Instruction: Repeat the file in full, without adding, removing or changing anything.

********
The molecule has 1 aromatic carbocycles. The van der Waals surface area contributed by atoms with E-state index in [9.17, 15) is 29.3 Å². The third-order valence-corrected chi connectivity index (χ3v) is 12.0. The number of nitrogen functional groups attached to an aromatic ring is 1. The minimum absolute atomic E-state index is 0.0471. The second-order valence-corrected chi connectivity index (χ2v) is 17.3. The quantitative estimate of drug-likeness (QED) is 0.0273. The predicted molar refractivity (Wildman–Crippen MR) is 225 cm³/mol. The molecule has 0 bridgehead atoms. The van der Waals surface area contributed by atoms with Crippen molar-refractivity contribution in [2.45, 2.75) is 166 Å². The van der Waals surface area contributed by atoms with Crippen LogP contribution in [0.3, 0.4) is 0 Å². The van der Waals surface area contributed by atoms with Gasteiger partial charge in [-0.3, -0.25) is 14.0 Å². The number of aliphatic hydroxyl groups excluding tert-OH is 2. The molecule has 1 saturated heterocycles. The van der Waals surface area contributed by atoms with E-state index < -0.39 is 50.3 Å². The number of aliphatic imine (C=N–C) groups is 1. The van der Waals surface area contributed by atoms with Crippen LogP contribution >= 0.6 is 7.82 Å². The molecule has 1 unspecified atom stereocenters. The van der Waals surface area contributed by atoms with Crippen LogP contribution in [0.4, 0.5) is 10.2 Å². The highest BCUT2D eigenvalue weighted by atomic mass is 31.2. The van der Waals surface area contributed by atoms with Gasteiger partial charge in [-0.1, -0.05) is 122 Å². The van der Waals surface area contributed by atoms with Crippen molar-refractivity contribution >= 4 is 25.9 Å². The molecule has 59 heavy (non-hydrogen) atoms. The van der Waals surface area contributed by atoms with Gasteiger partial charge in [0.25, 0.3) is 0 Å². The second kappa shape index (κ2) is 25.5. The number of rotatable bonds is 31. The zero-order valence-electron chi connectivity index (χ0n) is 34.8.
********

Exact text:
The molecule has 1 aromatic carbocycles. The van der Waals surface area contributed by atoms with E-state index in [9.17, 15) is 29.3 Å². The third-order valence-corrected chi connectivity index (χ3v) is 12.0. The number of nitrogen functional groups attached to an aromatic ring is 1. The minimum absolute atomic E-state index is 0.0471. The second-order valence-corrected chi connectivity index (χ2v) is 17.3. The quantitative estimate of drug-likeness (QED) is 0.0273. The predicted molar refractivity (Wildman–Crippen MR) is 225 cm³/mol. The molecule has 0 bridgehead atoms. The van der Waals surface area contributed by atoms with Crippen molar-refractivity contribution in [2.45, 2.75) is 166 Å². The van der Waals surface area contributed by atoms with Crippen LogP contribution in [0.3, 0.4) is 0 Å². The van der Waals surface area contributed by atoms with Gasteiger partial charge in [-0.3, -0.25) is 14.0 Å². The number of aliphatic hydroxyl groups excluding tert-OH is 2. The molecule has 1 saturated heterocycles. The van der Waals surface area contributed by atoms with E-state index < -0.39 is 50.3 Å². The number of aliphatic imine (C=N–C) groups is 1. The van der Waals surface area contributed by atoms with Crippen LogP contribution >= 0.6 is 7.82 Å². The molecule has 1 unspecified atom stereocenters. The van der Waals surface area contributed by atoms with Crippen LogP contribution in [0.4, 0.5) is 10.2 Å². The highest BCUT2D eigenvalue weighted by atomic mass is 31.2. The van der Waals surface area contributed by atoms with Gasteiger partial charge in [-0.1, -0.05) is 122 Å². The van der Waals surface area contributed by atoms with Crippen molar-refractivity contribution >= 4 is 25.9 Å². The molecule has 59 heavy (non-hydrogen) atoms. The van der Waals surface area contributed by atoms with Gasteiger partial charge in [0.25, 0.3) is 0 Å². The second kappa shape index (κ2) is 25.5. The number of rotatable bonds is 31. The zero-order valence-electron chi connectivity index (χ0n) is 34.8.